The motto “Only pack when purchased” is staunchly practised by attending physician Chan Soo Sum at Poh Aun Tong. Note the prescription being prepared in multiple doses.

Pre- and Post-pandemic


Ten years ago, Campbell House was opened after being transformed from a neglected three- storey corner shop. It was one of the earliest boutique hotels to be started in George Town. With it came Il Bacaro, the first Italian restaurant in the inner city. You would expect an investment like that to put the spotlight on Campbell Street, and it did.

Gradually, accommodation of different affordability sprang up on the upper floors while cafes operated on street level.

The distinctive rounded-corner of Campbell House.

We also started seeing a lot more cars at night parked along the block where the jewellery shops are. There were even long queues to get into Safe Room Café for their signature

nitrogen ice cream, while opposite, a new noodle house attracted crowds with their dough- kneading artistry using a long bamboo pole. Next door to it, a larger building which was formerly Kim How Jewellery, was repurposed into a hotel, café and lounge in 2017. KT Tan, one of its owners, said that Kim Haus started offering stand-up comedy sessions as a novelty in Penang, and since a regular venue was needed to support local talent.

More food and beverage outlets also opened on the next two blocks and were a welcomed change to the wholesale clothing shops which threatened to monopolise the street. Writer, a contemporary-design stationery shop, is another refreshing newcomer which gives diners and pedestrians purpose to linger for longer.

The evolution of Campbell Street happened organically, thanks to entrepreneurs who not only saw opportunities for profit but also wanted to contribute to the culture and arts scene in George Town. Perhaps a shot in the arm from the authorities and city planners will further boost the momentum of this upward trend. Furthermore, the pandemic has re-directed the interest of retailers away from malls to streetside shopping, a role-reversal of shoppers’ trend in the 80s which caused the decline of Campbell Street.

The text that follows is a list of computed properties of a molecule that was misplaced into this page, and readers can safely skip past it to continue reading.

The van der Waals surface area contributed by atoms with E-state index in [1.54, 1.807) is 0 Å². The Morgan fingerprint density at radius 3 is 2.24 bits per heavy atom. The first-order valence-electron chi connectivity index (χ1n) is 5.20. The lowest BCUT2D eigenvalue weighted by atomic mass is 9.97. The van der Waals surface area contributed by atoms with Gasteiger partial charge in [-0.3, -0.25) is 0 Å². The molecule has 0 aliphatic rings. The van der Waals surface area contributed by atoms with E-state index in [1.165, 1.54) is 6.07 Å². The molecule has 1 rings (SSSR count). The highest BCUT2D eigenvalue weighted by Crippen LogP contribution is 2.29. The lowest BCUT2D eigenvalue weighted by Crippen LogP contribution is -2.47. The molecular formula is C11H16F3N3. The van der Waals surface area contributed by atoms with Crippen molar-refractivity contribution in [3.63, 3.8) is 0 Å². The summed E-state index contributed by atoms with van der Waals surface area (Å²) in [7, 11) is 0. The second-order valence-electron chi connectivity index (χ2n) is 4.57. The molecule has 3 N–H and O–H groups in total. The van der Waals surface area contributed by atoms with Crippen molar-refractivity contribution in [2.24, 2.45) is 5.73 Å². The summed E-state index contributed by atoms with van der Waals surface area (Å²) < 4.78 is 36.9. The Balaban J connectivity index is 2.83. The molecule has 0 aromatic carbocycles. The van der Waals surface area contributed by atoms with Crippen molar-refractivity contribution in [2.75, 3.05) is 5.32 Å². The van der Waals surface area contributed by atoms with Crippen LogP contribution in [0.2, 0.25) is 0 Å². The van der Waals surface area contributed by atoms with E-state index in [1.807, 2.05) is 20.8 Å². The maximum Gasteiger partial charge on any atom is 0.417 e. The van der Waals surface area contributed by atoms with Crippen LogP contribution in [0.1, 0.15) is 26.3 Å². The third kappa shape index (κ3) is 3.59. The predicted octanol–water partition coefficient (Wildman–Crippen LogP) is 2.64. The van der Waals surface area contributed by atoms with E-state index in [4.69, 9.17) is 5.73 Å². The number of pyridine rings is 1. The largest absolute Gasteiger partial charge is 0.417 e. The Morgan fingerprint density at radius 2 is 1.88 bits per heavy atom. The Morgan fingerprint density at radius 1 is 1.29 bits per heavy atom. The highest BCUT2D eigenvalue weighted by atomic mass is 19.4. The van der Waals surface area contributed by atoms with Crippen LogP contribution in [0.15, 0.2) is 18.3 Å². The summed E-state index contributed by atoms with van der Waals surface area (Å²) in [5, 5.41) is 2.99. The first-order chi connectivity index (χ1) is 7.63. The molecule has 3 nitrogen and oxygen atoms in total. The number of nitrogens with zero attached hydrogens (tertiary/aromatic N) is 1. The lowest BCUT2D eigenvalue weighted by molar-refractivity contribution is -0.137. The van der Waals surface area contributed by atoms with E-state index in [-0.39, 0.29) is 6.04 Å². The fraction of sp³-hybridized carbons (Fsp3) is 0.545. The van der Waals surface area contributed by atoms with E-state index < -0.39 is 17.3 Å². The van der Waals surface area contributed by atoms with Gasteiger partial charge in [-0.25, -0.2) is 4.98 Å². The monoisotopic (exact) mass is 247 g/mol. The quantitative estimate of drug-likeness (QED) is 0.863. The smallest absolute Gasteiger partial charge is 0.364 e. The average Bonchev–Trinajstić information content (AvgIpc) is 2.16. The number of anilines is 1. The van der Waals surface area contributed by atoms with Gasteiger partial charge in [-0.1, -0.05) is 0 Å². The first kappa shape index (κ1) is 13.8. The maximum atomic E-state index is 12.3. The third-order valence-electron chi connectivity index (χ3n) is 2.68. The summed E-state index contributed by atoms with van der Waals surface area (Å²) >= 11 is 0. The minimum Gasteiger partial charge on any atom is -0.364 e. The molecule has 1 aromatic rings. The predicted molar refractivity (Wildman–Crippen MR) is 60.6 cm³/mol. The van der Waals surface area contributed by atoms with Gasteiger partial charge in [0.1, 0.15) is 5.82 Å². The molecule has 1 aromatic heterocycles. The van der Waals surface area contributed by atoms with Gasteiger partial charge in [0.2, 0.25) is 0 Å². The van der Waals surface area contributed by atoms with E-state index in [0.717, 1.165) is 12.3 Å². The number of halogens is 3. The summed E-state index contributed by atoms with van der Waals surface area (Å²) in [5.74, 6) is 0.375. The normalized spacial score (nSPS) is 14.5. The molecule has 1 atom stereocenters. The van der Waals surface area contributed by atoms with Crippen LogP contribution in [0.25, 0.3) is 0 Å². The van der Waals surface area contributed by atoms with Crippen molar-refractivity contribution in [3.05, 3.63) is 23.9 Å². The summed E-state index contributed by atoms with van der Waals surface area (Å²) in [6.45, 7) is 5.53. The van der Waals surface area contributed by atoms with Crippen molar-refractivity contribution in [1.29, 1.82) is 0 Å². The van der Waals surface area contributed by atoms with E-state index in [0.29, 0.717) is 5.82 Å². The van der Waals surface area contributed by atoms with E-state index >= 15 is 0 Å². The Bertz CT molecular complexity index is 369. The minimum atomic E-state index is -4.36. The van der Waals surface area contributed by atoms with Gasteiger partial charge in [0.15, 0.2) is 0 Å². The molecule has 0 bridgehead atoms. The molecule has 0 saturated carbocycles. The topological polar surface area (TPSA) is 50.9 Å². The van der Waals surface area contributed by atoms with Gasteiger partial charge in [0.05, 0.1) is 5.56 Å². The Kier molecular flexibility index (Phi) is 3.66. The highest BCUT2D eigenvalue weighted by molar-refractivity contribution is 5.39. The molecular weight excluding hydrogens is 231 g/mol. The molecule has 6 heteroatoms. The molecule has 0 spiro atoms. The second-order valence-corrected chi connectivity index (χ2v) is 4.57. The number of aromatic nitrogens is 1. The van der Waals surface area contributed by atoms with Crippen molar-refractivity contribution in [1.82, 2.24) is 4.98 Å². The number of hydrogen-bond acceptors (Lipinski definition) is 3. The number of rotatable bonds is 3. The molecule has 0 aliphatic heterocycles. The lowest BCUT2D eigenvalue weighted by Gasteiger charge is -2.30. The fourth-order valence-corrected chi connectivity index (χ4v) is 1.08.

Campbell House rejuvenated the building where Tai Loke Hotel once stood.

While the city council is looking for the perfect balance between pedestrians and cars, they may well aim higher, and make Campbell Street destination-worthy again. It already has a rich history, cultural heritage, good accessibility with supporting side streets, diversity, F&B and an old cinema building to boot – all cool factors for a vibrant street.

It just needs a bit of help in some departments. How about having curated outdoor activities, perhaps at the old Sun cinema? Add design-oriented touches to the streetscape. Bring back its signature vertical signboards. Provide better security. Introduce public transportation on Campbell Street.

And please, encourage shoe stores to return.

Credit: Penang Monthly